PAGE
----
1. Current ratio. The current ratio measures the extent to which the claims of short-term creditors are covered by assets that can be quickly converted into cash. Most companies should have a ratio of at least 1, because failure to meet these commitments can lead to bankruptcy. The ratio is defined as follows:
    Current Ratio=Current Assets
    Current Liabilities
  2. Quick ratio. The quick ratio measures a company's ability to pay off the claims of short-term creditors without relying on the sale of its inventories. This is a valuable measure since in practice the sale of inventories is often difficult. It is defined as follows:
    Quick Ratio=Current Assets - Inventory
    Current Liabilities
Activity Ratios
Activity ratios indicate how effectively a company is managing its assets. Inventory turnover and days sales outstanding (DSO) are particularly useful:
  1. Inventory turnover. This measures the number of times inventory is turned over. It is useful in determining whether a firm is carrying excess stock in inventory. It is defined as follows:
    Inventory Turnover=Cost of Goods Sold
    Inventory

    Cost of goods sold is a better measure of turnover than sales, since it is the cost of the inventory items. Inventory is taken at the balance sheet date. Some companies choose to compute an average inventory, beginning inventory, plus ending inventory, but for simplicity use the inventory at the balance sheet date.

  2. Days sales outstanding (DSO), or average collection period. This ratio is the average time a company has to wait to receive its cash after making a sale. It measures how effective the company's credit, billing, and collection procedures are. It is defined as follows:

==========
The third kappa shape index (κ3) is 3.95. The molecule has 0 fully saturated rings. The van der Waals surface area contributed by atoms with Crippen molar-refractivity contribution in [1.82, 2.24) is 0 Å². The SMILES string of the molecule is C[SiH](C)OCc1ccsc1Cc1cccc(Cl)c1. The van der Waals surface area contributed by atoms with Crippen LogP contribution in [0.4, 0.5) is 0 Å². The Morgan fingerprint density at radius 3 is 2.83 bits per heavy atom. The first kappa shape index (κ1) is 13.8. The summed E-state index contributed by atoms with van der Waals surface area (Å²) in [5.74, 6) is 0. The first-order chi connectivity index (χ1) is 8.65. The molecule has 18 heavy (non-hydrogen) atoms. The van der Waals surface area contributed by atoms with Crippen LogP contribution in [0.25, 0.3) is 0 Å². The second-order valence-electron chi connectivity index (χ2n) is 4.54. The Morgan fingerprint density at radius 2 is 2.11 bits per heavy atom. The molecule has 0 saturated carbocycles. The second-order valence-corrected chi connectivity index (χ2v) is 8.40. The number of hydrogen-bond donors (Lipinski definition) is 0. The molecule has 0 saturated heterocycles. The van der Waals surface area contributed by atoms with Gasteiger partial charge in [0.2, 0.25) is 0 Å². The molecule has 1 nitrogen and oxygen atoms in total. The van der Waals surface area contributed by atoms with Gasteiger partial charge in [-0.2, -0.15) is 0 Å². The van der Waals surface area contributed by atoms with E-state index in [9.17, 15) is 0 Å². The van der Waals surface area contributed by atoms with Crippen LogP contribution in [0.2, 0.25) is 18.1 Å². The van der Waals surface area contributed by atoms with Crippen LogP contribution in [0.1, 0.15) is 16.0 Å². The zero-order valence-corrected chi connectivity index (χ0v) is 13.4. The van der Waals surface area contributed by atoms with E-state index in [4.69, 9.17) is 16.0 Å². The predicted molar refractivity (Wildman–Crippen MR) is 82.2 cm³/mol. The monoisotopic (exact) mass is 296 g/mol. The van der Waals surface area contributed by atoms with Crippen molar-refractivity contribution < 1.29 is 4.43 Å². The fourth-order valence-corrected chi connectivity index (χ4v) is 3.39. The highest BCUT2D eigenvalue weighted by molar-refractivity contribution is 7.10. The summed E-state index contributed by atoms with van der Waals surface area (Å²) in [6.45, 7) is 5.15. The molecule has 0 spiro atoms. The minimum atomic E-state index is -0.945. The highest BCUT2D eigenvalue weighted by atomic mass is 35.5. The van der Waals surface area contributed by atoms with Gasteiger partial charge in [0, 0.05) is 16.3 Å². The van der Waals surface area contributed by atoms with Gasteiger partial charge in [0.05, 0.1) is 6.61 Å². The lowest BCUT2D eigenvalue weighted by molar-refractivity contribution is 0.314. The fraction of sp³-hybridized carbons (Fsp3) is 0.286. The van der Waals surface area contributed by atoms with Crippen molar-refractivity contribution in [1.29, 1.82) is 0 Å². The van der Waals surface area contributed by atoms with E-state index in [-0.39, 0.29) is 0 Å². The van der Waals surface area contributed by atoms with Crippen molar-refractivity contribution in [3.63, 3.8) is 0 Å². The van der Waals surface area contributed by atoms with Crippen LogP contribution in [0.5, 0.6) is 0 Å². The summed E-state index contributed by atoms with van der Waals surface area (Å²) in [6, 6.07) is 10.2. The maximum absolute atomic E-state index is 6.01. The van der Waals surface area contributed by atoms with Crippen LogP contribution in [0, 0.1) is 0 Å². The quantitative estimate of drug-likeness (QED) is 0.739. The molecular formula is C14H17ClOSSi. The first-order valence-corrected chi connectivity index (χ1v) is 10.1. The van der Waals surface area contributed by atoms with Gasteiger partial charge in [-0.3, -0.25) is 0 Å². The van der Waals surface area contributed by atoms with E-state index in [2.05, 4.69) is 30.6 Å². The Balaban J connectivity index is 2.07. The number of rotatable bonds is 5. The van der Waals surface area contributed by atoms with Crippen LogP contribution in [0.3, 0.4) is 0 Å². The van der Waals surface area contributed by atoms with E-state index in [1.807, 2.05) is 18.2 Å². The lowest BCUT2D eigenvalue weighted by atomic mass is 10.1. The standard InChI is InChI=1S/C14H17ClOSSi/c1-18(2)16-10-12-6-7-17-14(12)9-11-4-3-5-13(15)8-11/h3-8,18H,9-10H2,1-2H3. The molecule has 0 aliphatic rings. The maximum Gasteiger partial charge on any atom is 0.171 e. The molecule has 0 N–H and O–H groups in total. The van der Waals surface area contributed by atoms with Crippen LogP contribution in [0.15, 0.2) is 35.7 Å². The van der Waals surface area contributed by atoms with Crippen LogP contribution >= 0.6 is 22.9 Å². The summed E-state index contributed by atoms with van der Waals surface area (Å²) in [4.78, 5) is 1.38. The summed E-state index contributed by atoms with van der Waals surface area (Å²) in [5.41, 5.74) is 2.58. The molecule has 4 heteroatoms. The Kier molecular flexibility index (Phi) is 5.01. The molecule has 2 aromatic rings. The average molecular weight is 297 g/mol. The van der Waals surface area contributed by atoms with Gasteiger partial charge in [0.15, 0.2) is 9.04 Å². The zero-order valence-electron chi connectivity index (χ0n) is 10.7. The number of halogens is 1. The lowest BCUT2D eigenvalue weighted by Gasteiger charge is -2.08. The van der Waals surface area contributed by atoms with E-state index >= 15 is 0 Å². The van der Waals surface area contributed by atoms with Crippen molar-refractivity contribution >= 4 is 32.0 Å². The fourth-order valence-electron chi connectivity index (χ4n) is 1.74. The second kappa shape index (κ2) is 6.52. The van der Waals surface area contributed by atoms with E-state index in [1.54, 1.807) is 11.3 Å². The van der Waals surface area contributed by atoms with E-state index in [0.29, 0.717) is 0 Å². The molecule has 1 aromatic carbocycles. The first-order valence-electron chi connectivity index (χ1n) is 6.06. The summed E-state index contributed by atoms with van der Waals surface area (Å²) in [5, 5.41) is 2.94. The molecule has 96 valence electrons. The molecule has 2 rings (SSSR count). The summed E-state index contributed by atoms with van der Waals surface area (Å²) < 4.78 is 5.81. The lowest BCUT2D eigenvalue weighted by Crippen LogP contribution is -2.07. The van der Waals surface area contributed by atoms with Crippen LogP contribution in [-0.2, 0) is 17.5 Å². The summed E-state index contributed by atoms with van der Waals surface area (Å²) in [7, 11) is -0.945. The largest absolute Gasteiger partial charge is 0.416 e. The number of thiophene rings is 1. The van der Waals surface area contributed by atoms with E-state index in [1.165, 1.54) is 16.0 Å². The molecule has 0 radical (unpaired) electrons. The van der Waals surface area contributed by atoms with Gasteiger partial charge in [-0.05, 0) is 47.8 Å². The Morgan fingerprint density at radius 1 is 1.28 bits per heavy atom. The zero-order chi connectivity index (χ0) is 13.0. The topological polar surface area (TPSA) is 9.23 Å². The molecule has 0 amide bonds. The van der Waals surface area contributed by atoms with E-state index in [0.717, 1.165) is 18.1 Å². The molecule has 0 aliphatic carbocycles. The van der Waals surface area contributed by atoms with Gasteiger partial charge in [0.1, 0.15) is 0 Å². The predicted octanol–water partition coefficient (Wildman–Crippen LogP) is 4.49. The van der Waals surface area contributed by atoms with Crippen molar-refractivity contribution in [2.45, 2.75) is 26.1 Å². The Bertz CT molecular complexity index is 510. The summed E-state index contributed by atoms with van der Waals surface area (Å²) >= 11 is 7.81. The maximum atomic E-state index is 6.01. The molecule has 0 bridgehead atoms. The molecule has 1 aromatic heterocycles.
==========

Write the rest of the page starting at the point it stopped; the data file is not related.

DSO=Accounts Receivable
    Total Sales/360
    Accounts receivable is divided by average daily sales. The use of 360 is standard number of days for most financial analysis.
Leverage Ratios
A company is said to be highly leveraged if it uses more debt than equity, including stock and retained earnings. The balance between debt and equity is called the capital structure. The optimal capital structure is determined by the individual company. Debt has a lower cost because creditors take less risk; they know they will get their interest and principal. However, debt can be risky to the firm because if enough profit is not made to cover the interest and principal payments, bankruptcy can occur.

Three commonly used leverage ratios are debt-to-assets ratio, debt-to-equity ratio, and times-covered ratio.

  1. Debt-to-assets ratio. The debt-to-asset ratio is the most direct measure of the extent to which borrowed funds have been used to finance a company's investments. It is defined as follows:
    Debt-to-Assets Ratio=Total Debt
    Total Assets

    Total debt is the sum of a company's current liabilities and its long-term debt, and total assets are the sum of fixed assets and current assets.

  2. Debt-to-equity ratio. The debt-to-equity ratio indicates the balance between debt and equity in a company's capital structure. This is perhaps the most widely used measure of a company's leverage. It is defined as follows:
    Debt-to-Equity Ratio=Total Debt
    Total Equity
  3. Times-covered ratio. The times-covered ratio measures the extent to which a company's gross profit covers its annual interest payments. If the times-covered ratio declines to less than 1, then the company is unable to meet its interest costs and is technically insolvent. The ratio is defined as follows:
    Times-Covered Ratio=Profit Before Interest and Tax
    Total Interest Charges
Shareholder-Return Ratios